Capacitor ID

cancon

Member
2011-03-06 2:58 am
8664057588_6916d89c99.jpg


and the other side...

8664058032_a83254f515.jpg



This is a 1uf capacitor (polarized) - will any electrolytic suffice as a replacement? This is the only odd-ball cap on the board, perhaps there was a reason it was chosen.

Schematic: http://www.fenderrhodes.com/org/ch11/fig11-8.jpg
(see bottom left)
This is a 1970 (circuit circa 1967) fender rhodes preamp board.

Thanks!
adam
 

cancon

Member
2011-03-06 2:58 am
Good to know, I may have to bug you about this preamp down the line!

As you can see, the old light bulb resistors (150ohm 2W) charred the board at some point. I just received this unit last week (I've been on the hunt for well over a year). I cleaned up the old flux and gunk off the traces, powered it up with a few batteries and the bulbs are flashing away nicely. Besides re-capping, I'm going to up the 150ohm resistors to 5W (even the 2W's get hot). I'm also adding a double pole switch to have an option for slowing the vibrato speed - 10uf caps in parallel with the original 5uf caps to get a nice slow pan.

Beyond that, my only concern thus far is with units that exhibit the 'thumping' issues with the vibrato. Did you ever encounter that? Something about the transistor's wave-form being too steep on attack. I only know of one solution to this, which is a mod. I'm trying to figure out why this thumping happens from the get-go, and why some boards suffer and others don't. More to the point, if I come across this problem I'd like to solve it at the route of the problem, and not tack on a band-aid. Any advice?
 
SOmetimes the band aid and the root cure are the same thing. I recall many years ago solving a ticking tremolo in some fender amp. I added a 10 meg resistor in the bulb circuit. Somewhat later we get a fender service bulletin about ticking tremolos - they suggested adding a 10 meg resistor...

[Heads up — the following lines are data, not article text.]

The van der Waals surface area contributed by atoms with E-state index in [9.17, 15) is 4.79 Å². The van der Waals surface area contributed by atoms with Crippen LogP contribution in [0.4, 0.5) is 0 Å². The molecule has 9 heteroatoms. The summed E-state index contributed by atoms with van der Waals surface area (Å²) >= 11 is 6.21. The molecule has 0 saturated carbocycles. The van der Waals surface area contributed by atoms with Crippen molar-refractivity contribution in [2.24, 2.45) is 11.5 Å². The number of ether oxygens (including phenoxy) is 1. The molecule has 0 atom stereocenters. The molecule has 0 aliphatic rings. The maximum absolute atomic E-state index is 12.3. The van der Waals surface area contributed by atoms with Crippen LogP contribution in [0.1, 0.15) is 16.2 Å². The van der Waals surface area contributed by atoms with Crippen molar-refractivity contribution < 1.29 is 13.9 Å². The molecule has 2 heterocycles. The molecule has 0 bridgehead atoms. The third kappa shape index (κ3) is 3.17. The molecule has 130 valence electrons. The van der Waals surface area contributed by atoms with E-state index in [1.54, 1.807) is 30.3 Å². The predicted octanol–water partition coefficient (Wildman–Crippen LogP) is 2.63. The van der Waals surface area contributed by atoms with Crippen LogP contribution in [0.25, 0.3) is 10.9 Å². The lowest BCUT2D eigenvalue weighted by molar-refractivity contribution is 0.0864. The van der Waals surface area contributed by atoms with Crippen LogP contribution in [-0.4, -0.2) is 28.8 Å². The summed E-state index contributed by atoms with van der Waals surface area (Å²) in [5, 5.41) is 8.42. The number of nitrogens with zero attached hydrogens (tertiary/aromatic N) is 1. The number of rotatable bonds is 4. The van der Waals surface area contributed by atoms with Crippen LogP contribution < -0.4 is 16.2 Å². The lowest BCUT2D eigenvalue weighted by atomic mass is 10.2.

I often slow trem speeds, I find on most that the range is from not slow enough to 10 times too fast, when what I want is from a slow sexy throb up to a reasonable speed. In yours, is the all the way fast a useful speed? Or is it over the top. You might find rather than stuffing a switch into it, maybe just a slow down in general. On guitar amps, I can cut the speed in half, and the top speed still remains too fast for use.

WHy does something occur on one unit and not the next? I'd say probably component tolerances.

I don't specifically recall thumping in these, but I see if enough in trems in general. It usually means the LFO signal is too large for whatever it is doing. I don't know about rise time, maybe, but I'd think between the 50uf caps at each, and the natural delay of a lamp filament coming up to temp, the speed edge of the circuit ought to be dulled enough. Also if that 5uf cap in the emitter follower serving those photoresistors is leaky, the trem winds up slinging DC around and that could contribute.
 

cancon

Member
2011-03-06 2:58 am
"slow sexy throb" is a great way to describe it. and yes, almost always the fastest speed is way to fast. But I find that I can't find a capacitance value which results in both an acceptable fast and slow speed. Right now I've got 15.6uf (5.6+10), that range seems to be about 80 bpm up to 250bpm. I really like the slow end but I can also see it being a nice feature to have it speed up a bit more. I should note that I'm building this into a self-contained housing, so it could be nice to have the option since a variety of input sources can be used with it. I'll keep you posted.
 

cancon

Member
2011-03-06 2:58 am
Enzo, I have shielded wires for running my input and output lines - do I ground them at both ends? The lines would be running from the circuit board to the 1/4" jacks (plastic type that does not ground to chassis). Should I consider a ground-lift switch?